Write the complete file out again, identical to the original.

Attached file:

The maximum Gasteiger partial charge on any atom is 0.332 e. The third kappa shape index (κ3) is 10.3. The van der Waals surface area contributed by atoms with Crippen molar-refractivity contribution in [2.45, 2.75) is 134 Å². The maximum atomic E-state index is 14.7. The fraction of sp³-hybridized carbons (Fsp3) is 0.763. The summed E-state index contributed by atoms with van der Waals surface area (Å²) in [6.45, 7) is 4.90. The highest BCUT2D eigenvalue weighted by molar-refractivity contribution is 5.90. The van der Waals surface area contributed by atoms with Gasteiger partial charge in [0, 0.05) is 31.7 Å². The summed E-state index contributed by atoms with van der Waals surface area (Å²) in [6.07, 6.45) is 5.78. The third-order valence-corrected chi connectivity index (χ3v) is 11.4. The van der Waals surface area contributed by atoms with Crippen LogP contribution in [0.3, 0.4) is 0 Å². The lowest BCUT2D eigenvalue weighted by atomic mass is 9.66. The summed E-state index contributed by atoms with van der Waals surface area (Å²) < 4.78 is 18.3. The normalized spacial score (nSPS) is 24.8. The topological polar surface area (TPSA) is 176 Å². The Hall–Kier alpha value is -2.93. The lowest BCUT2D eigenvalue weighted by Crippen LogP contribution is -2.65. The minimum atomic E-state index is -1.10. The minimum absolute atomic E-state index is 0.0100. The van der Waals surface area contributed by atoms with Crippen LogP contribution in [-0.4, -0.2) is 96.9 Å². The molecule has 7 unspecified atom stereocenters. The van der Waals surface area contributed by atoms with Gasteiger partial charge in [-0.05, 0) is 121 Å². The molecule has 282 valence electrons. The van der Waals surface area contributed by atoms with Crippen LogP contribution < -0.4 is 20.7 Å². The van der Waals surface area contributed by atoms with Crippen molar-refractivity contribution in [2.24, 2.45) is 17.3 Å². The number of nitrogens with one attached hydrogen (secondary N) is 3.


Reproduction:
The maximum Gasteiger partial charge on any atom is 0.332 e. The third kappa shape index (κ3) is 10.3. The van der Waals surface area contributed by atoms with Crippen molar-refractivity contribution in [2.45, 2.75) is 134 Å². The maximum atomic E-state index is 14.7. The fraction of sp³-hybridized carbons (Fsp3) is 0.763. The summed E-state index contributed by atoms with van der Waals surface area (Å²) in [6.45, 7) is 4.90. The highest BCUT2D eigenvalue weighted by molar-refractivity contribution is 5.90. The van der Waals surface area contributed by atoms with Gasteiger partial charge in [0, 0.05) is 31.7 Å². The summed E-state index contributed by atoms with van der Waals surface area (Å²) in [6.07, 6.45) is 5.78. The third-order valence-corrected chi connectivity index (χ3v) is 11.4. The van der Waals surface area contributed by atoms with Crippen LogP contribution in [0.3, 0.4) is 0 Å². The lowest BCUT2D eigenvalue weighted by atomic mass is 9.66. The summed E-state index contributed by atoms with van der Waals surface area (Å²) < 4.78 is 18.3. The normalized spacial score (nSPS) is 24.8. The topological polar surface area (TPSA) is 176 Å². The Hall–Kier alpha value is -2.93. The lowest BCUT2D eigenvalue weighted by Crippen LogP contribution is -2.65. The minimum atomic E-state index is -1.10. The minimum absolute atomic E-state index is 0.0100. The van der Waals surface area contributed by atoms with Crippen LogP contribution in [-0.4, -0.2) is 96.9 Å². The molecule has 7 unspecified atom stereocenters. The van der Waals surface area contributed by atoms with Gasteiger partial charge in [-0.05, 0) is 121 Å². The molecule has 282 valence electrons. The van der Waals surface area contributed by atoms with Crippen LogP contribution < -0.4 is 20.7 Å². The van der Waals surface area contributed by atoms with Crippen molar-refractivity contribution in [2.24, 2.45) is 17.3 Å². The number of nitrogens with one attached hydrogen (secondary N) is 3.